“Are you Schocked yet? Because we’re just getting started,” declared Tim Schock at his victory party Tuesday night in Tampa, after defeating Jim Norman 62-38 percent in their race for the Republican nomination for the Hillsborough County District 6 seat.
It was Norman’s first ever loss of his political life, and Schock’s first victory in his second bid for public office.
Although there was little public polling to indicate a potential blowout was possible, there were two important straw polls that gave an indication where this race was going. One was at the Hillsborough County Republican Executive Committee meeting in May, where Schock received 66 votes to Norman’s 13. And earlier this month, at the Greater Tampa Chamber of Commerce, a bastion of the GOP establishment, Schock smoked out Norman, 124-58.
Schock also came on strong in the last few weeks of the campaign with a television ad and mailers referencing Norman’s ethics problems which surfaced in 2010. The mailer ready, ““Career Politician Jim Norman, He’s Got A LOT OF BAGGAGE,” and featured quotes from local publications referencing the issue with the Arkansas vacation home that led to Norman being hit with an ethics violation in 2012.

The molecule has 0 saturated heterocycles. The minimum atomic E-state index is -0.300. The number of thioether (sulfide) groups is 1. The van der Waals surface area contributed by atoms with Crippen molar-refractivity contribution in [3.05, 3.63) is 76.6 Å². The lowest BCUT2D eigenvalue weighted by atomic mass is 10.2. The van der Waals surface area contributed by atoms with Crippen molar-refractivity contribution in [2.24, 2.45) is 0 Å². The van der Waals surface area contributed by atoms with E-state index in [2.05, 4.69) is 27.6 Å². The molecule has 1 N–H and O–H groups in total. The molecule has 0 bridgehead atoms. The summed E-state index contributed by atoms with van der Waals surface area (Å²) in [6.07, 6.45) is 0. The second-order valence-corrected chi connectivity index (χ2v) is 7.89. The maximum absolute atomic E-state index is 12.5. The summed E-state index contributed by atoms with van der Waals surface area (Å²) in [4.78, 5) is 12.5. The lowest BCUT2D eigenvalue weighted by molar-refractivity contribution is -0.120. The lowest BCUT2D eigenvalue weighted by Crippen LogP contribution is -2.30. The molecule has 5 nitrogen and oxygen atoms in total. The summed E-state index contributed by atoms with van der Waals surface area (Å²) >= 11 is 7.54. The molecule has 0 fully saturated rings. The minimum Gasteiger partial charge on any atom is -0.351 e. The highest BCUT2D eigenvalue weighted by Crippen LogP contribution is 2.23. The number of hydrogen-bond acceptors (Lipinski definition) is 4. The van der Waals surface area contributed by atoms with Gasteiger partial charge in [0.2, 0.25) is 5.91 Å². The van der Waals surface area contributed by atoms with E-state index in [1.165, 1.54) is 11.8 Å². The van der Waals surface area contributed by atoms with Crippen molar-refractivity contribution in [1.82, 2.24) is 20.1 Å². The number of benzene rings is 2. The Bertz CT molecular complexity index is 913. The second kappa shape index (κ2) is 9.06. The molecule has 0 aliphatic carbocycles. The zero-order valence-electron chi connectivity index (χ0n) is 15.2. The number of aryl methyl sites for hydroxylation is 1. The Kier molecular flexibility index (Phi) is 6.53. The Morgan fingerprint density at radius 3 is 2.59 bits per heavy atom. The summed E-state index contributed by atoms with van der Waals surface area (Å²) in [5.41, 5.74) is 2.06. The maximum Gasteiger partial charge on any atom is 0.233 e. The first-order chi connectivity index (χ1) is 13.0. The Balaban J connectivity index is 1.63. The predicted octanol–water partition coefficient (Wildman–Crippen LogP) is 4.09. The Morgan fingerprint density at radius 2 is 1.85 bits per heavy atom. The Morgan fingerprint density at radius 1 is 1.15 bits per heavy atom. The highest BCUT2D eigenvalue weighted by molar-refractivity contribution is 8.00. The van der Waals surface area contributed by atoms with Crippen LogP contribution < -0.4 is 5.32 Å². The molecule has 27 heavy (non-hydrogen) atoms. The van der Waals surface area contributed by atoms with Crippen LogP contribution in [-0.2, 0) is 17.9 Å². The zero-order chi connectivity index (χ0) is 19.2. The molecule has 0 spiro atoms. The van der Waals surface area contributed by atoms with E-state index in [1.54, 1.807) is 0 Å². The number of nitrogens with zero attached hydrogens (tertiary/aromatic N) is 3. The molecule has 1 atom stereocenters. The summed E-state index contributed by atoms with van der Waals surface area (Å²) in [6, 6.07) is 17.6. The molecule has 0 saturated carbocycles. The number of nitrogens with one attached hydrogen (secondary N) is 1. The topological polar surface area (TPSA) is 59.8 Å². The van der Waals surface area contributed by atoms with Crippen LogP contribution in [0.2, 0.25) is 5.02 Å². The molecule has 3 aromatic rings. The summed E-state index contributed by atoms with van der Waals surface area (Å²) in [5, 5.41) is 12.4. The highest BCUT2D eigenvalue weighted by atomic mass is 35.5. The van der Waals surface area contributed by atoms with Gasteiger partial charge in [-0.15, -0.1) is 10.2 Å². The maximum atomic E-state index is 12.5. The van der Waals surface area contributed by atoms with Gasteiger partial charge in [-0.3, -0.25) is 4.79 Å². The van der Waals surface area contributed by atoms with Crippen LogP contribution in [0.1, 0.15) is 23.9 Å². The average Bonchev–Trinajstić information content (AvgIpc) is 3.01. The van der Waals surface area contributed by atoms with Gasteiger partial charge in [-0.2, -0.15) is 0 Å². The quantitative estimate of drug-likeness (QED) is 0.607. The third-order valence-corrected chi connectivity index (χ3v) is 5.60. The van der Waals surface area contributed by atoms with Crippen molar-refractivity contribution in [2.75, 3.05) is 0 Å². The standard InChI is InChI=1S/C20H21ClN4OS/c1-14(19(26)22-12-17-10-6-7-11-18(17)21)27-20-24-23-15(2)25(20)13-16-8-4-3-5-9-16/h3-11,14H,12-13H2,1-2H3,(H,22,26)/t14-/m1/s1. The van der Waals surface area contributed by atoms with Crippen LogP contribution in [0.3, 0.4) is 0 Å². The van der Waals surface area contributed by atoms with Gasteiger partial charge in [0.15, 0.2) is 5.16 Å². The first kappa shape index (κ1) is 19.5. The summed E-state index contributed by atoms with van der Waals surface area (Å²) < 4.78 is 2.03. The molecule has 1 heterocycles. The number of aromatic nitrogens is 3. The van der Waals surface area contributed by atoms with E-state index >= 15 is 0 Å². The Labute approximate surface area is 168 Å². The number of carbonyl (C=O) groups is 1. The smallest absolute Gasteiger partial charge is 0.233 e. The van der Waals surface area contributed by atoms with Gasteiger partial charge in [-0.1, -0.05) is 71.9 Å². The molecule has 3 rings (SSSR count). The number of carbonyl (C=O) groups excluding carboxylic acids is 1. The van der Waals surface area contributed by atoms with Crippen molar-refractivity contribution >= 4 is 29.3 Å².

“We ran a really disciplined, diligent campaign. Very strategic, and everything went according to plan,” Schock said late Tuesday night. “And the plan was that we would be coming on so strong at the end that we would have a real surge of momentum of support going into early voting, and we would carry that into Election Day.”
That strategic plan included knocking on 20,000 doors leading up to the primary, a goal his campaign hit over the past week.
Schock will now go on to face Democrat Pat Kemp in the countywide District 6 general election for County Commission. Kemp narrowly lost a similar run for countywide office to Republican Al Higginbotham in the District 7 race in 2014.
Although Schock received more votes than Kemp did on Tuesday night, (38,151 for Schock vs. 29,819 for Kemp), the fact is that there were more Democratic votes overall cast in the District 6 race (66,798) spread out over four different candidates than there were in the GOP contest (61,894).
“We’ll have a great opportunity here to have some really important discussions and debates on some of the core issues that our community is facing,” Schock said of the upcoming campaign against Kemp.
Meanwhile, it looks like the end of the road for Norman in terms of electoral politics. Norman served on the County Commission from 1992-2010. He then went on to win his only bid for state Senate in 2010, but opted not to run for reelection in 2012. His ethical problems were an issue then, but Norman says that the state GOP had redrawn his district in a fashion that would have had him in a tough GOP primary race.
Earlier this month, Norman told this reporter that he hardly ever heard from the voters about his ethical problems, and said it was really only an obsession with the media. That can’t still be his belief after his through defeat on Tuesday night.